teenaged boy at the wheel of a golf cart, with sister sitting on back

As children reach their teens, they tend to spend less time with family and are more interested in being with friends. This is a typical phase of adolescence, as teenagers seek their own identity and independence and focus on friendships and dating. You may therefore find that your teenager is more reluctant than before to participate in family activities.

The following are some suggestions for encouraging your teenager to participate in family get-togethers:

  • Involve your teenager in the planning. If you’re all ordering pizza and picking some movies to watch, ask him what movie he’d like to see and give him the responsibility for ordering the pizza. Or, when you’re planning a family weekend trip to the beach, ask him to take responsibility for finding a hotel within your budget using the Internet. These are opportunities for him to have fun with the family and also get some practice in using assistive technology and other skills while honing his social skills.

  • Have your son invite a friend to join your family when you’re going to a play or museum or taking a trip to the mall. Seeing him interact with a friend can give you a sense of his social skills. You, in turn, can give him realistic feedback on what’s working and what’s not when it comes to interactions with others his age.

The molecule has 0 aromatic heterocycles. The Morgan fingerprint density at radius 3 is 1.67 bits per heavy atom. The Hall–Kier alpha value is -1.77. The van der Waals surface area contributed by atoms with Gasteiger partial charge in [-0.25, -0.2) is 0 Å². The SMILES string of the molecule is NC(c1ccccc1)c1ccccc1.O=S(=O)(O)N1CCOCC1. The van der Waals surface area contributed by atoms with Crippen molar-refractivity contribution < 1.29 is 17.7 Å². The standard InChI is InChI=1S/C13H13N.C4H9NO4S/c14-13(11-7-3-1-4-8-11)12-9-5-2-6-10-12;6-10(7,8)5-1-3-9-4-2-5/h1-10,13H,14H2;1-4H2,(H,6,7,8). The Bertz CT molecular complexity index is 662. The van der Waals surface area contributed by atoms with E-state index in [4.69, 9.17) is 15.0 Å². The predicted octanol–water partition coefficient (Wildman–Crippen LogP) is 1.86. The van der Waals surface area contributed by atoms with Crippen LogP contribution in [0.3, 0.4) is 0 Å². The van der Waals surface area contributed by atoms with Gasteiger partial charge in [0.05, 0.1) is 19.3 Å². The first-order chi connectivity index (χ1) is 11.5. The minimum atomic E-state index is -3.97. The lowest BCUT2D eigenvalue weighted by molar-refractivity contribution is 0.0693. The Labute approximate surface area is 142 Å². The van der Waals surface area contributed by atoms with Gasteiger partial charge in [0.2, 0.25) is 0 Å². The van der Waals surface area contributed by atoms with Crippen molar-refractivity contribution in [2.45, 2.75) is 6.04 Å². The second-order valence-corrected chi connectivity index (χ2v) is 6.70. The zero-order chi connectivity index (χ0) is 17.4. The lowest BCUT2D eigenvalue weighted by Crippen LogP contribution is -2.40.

• Include your son in events that may not be fully accessible to him. If you have other children who want to go to something very visual, such as a dance recital or a soccer game, ask him to come along—and go prepared to give him a running description of what’s happening. If he’s not enthusiastic about it, suggest that he bring something along—a book or an MP3 player—that he can read or listen to for part of the time. See if a balance can be obtained between the amount of time he does his alternate activity and the amount of time he is participating in what the family is doing.

  • Occasionally opt to leave the car at home when your family goes on an outing or to visit relatives. Rather than driving, take public transportation—a bus, subway, or train or have him call for a taxi. These opportunities give your teenager a chance to practice the skills needed to use other forms of transportation and get around independently. It also reinforces the message for him and his siblings that driving isn’t essential to get from one place to another.

  • If your teen uses optical aids, such as a monocular, to see things in the distance, encourage him to do so whenever it may help him to participate more fully in family activities. For example, his cousin’s football game will be more interesting to him if he can actually see some of the action. Keep in mind, though, that he may feel embarrassed about using an optical device in public. If that’s the case, keep encouraging him to make use of assistive devices; point out how helpful they can be in expanding his experience of the world around him, but try to strike a balance and do not nag.